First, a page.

I have not seen the JSPA draft under discussion, so my observations are based on the comments made by companies
and Apache's position on JSPA
The details seem to indicate differences on finer points. It is not that Sun wants JSPA to make specifications developed under JCP as completely proprietary or Apache wants them free for all. It appears that a number of things have been left at the discretion of JCP Program Mgmt. Office, controlled by Sun and this is not acceptable to Apache and some other companies. Interestingly, these are the same companies who are making money on J2EE products and would like to have more control over evolution of Java.
So what we are witnessing is essentially a battle for control of the J2EE architecture. Let us not confuse it with war between open source and proprietary technologies.
I do want J2EE to succeed in the marketplace on a sustained basis. That is only possible if there is continued investment in this technology -- in both implementation and in evolution of specifications. In the long term, the investment can only be guaranteed if the players hope to make serious money by doing so. Open source development has its place and both Sun and IBM realize this quite well, perhaps more than we would care to admit ( just look at the mailing list archive of prominent Apache Jakarta projects ). However, it is not in the best interest of the industry, vendors as well as cutomers, to completely destroy the potential of making money.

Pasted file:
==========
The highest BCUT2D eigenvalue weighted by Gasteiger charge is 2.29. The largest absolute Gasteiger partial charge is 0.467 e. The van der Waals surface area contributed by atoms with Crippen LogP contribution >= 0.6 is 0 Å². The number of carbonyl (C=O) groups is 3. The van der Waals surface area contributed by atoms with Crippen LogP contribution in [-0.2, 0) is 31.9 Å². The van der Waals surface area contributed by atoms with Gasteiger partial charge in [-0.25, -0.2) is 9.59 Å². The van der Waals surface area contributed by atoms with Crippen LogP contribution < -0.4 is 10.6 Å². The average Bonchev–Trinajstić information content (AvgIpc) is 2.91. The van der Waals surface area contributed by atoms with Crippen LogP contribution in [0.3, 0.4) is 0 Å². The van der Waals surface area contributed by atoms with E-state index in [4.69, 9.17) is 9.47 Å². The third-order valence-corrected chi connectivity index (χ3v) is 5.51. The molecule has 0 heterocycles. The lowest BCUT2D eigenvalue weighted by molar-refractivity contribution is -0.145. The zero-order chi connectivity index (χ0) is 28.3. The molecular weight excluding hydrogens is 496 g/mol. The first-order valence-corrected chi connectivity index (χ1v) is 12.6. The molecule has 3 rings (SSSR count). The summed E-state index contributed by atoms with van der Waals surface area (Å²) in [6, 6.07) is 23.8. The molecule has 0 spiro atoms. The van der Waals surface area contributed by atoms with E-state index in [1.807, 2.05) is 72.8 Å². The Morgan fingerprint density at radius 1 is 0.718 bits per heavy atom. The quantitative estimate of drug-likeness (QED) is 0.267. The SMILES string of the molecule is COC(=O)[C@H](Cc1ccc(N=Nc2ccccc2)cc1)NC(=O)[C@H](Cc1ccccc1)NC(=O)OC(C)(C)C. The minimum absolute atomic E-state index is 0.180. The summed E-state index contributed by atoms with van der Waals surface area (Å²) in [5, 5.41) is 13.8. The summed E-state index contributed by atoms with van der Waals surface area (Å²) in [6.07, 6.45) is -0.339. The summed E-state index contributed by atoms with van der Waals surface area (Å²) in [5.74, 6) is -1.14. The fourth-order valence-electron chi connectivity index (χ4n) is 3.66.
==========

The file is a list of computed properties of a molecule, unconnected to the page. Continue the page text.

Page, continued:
Most of the UNIX vendors have seen the onslaught of Linux and thinning of margins on UNIX/Linux servers ( "commoditization" ) and perhaps would like to "slow" the commoditization of J2EE App Servers. And anything that helps is welcome.